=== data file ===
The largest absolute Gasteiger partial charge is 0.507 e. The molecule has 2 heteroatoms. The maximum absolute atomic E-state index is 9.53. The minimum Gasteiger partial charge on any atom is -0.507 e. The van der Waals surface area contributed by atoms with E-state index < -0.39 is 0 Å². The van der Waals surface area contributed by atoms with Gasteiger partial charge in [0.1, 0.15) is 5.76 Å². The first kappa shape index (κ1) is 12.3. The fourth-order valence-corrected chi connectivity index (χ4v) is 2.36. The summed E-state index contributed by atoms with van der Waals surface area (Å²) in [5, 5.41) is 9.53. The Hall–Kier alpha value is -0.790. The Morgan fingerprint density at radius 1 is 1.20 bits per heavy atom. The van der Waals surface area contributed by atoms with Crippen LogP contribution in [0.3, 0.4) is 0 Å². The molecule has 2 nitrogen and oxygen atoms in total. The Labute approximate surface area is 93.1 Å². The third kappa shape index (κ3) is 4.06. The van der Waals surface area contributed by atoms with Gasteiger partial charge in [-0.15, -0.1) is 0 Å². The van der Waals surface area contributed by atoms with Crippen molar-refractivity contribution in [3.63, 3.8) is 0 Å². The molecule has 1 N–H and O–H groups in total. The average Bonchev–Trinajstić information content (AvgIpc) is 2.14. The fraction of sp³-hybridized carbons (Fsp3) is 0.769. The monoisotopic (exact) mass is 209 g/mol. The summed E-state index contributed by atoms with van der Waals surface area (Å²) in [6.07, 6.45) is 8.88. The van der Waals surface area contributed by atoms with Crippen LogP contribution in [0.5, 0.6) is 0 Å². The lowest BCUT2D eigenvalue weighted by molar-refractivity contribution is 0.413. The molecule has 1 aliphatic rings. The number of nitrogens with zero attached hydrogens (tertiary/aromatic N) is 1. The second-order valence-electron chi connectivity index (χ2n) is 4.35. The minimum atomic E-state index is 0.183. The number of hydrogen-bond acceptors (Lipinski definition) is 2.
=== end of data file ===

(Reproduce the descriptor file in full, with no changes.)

The largest absolute Gasteiger partial charge is 0.507 e. The molecule has 2 heteroatoms. The maximum absolute atomic E-state index is 9.53. The minimum Gasteiger partial charge on any atom is -0.507 e. The van der Waals surface area contributed by atoms with E-state index < -0.39 is 0 Å². The van der Waals surface area contributed by atoms with Gasteiger partial charge in [0.1, 0.15) is 5.76 Å². The first kappa shape index (κ1) is 12.3. The fourth-order valence-corrected chi connectivity index (χ4v) is 2.36. The summed E-state index contributed by atoms with van der Waals surface area (Å²) in [5, 5.41) is 9.53. The Hall–Kier alpha value is -0.790. The Morgan fingerprint density at radius 1 is 1.20 bits per heavy atom. The van der Waals surface area contributed by atoms with Crippen LogP contribution in [0.3, 0.4) is 0 Å². The molecule has 2 nitrogen and oxygen atoms in total. The Labute approximate surface area is 93.1 Å². The third kappa shape index (κ3) is 4.06. The van der Waals surface area contributed by atoms with Gasteiger partial charge in [-0.15, -0.1) is 0 Å². The van der Waals surface area contributed by atoms with Crippen molar-refractivity contribution in [3.63, 3.8) is 0 Å². The molecule has 1 N–H and O–H groups in total. The average Bonchev–Trinajstić information content (AvgIpc) is 2.14. The fraction of sp³-hybridized carbons (Fsp3) is 0.769. The monoisotopic (exact) mass is 209 g/mol. The summed E-state index contributed by atoms with van der Waals surface area (Å²) in [6.07, 6.45) is 8.88. The van der Waals surface area contributed by atoms with Crippen LogP contribution in [0.5, 0.6) is 0 Å². The lowest BCUT2D eigenvalue weighted by molar-refractivity contribution is 0.413. The molecule has 1 aliphatic rings. The number of nitrogens with zero attached hydrogens (tertiary/aromatic N) is 1. The second-order valence-electron chi connectivity index (χ2n) is 4.35. The minimum atomic E-state index is 0.183. The number of hydrogen-bond acceptors (Lipinski definition) is 2.